But Sassa never considered dropping out. One of her teachers at Diaspora, LovAmengor, said she was always impressed with Sassa’s drive. “She was an excellent student, very obedient,” Amengor said. “She was always on time and abided by the rules.”

Sassa went on to gain the distinction of becoming the first person from her village to get a high school diploma. Don Felder was proud of her. “She finished with such high grades and she wanted to further her education and attend a university there,” Felder recalled.

Sassa added, “[Don] and his wife, they told me if I secured admission in a school in Ghana, they would sponsor it. I said fine, so I managed to secure admission in a private university in Accra and they did everything. They paid my tuition, everything up to my fourth year. You hardly run across such people. I’m very grateful."

That generosity also extends to Felder’s children. “For my daughter’s 16th birthday, she asked people not to give her any gifts, but if they wanted to give anything, give money to help send a girl to college. We started sending Mary money to attend college. She graduated with honors.”

The Felders are also paying for Sassa’s graduate school tuition. They have given other girls scholarships to attend Diaspora and paid the college tuition of a few other students in Obodan as well. “They make us feel better than we do them, they just don’t know it,” Felder said.

But Felder’s generosity didn’t stop there. It extended to Anyako, a town near Obodan. There, Felder paid most of the $20,000 it cost to build and stock a library at Anlo Awomefia High in 2008. He also sent large shipments of other school supplies. Ghanaian engineer and businessman Michael Attipoe said the Anyako school, before Felder’s donations, was “a very old building made of mud.” “When you enter the classes," he said, "wiring is poor or nonexistent, cracks are in the building, windows are not in good shape, so was the furniture, no computers or bathrooms.”

Attipoe says since Felder made his donations, the rate of students passing tests to be admitted in a Ghanaian university has gone from 5 percent to 30 percent. “That’s very high for a village school. The results compare to what you see in the city schools,” he said.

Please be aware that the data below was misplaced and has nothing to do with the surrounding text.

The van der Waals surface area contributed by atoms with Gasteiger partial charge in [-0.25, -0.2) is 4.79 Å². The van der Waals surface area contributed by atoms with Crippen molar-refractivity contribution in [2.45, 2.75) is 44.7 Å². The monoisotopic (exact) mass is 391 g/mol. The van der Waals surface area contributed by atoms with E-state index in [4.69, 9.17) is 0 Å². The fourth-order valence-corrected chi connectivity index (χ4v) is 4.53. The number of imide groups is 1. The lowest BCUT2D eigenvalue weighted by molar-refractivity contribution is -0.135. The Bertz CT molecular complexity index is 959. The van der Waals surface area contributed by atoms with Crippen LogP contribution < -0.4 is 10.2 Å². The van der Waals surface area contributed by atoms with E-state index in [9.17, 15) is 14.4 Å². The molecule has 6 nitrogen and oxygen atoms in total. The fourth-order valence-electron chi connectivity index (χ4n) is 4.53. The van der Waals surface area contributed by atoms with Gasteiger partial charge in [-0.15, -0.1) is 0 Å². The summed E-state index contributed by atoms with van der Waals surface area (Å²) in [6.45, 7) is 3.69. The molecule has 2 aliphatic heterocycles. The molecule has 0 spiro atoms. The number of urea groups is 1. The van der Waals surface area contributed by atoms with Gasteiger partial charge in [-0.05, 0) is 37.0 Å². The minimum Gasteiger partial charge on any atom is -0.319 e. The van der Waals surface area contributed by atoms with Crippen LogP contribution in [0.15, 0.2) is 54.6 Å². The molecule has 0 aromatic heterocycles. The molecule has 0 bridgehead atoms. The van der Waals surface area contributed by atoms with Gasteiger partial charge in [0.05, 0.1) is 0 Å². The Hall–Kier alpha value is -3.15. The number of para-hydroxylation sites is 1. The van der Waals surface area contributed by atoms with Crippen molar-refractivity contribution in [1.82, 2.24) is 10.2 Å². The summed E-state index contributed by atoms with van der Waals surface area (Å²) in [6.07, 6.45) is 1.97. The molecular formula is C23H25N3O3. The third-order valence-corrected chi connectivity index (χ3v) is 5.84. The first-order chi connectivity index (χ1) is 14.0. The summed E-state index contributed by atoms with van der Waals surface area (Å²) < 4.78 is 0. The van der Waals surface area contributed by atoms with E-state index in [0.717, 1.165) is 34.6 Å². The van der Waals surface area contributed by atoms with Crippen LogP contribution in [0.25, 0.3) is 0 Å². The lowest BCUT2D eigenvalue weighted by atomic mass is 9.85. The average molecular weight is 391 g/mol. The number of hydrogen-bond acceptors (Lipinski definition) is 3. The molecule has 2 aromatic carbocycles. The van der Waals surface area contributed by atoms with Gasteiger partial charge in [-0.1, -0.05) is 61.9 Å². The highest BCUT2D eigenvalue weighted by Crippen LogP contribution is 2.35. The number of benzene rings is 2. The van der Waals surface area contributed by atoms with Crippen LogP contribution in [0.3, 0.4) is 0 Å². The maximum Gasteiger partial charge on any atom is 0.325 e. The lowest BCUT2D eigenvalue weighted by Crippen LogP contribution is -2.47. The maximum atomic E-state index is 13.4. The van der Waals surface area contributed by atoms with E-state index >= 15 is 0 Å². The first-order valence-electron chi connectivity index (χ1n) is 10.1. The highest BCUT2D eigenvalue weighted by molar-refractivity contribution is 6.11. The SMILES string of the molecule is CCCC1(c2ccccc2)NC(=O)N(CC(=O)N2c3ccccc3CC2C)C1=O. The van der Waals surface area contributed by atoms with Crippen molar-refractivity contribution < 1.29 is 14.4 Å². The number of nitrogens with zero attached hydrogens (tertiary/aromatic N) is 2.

Because many rural schools and residents often use unsanitary water from local streams used by cattle, Felder also paid to have six water wells dug in the area. Two are at the Diaspora Girls’ Senior High School, and four in other remote communities. In addition, Felder recently arranged to have a well dug at a clinic in the town of Pokrom, near Obodan, where medical workers were using bagged water to treat patients. “I immediately called the company that does the boreholes for us, he looked at it and I called my friends back in the states and they said take care of it. Within a week we had water running in the clinic,” he said.

Some might ask why a busy businessman takes these projects in Ghana. Felder said the answer is simple. “Years ago when I had nothing, I asked the Lord to bless me and let me be a blessing. So the Lord has blessed me and I’m only trying to live up to my end of the deal,” Felder said.

There’s a plaque on the wall at the front of the PTA meeting room at Diaspora. It lists Sassa as one of the school’s pioneers—something Sassa says would not have been possible without the Felder’s help. “It makes me very proud to see it because anyone who comes here will know that I was once here,” she said. “We have programs in this hall, so when I come for the program, I just lift up my head and I see it and I’m cool, I’m cool.”

And Felder, who continues to help fund the installation of water wells in Ghana’s remote areas, says Sassa is one of the brightest students he’s helped.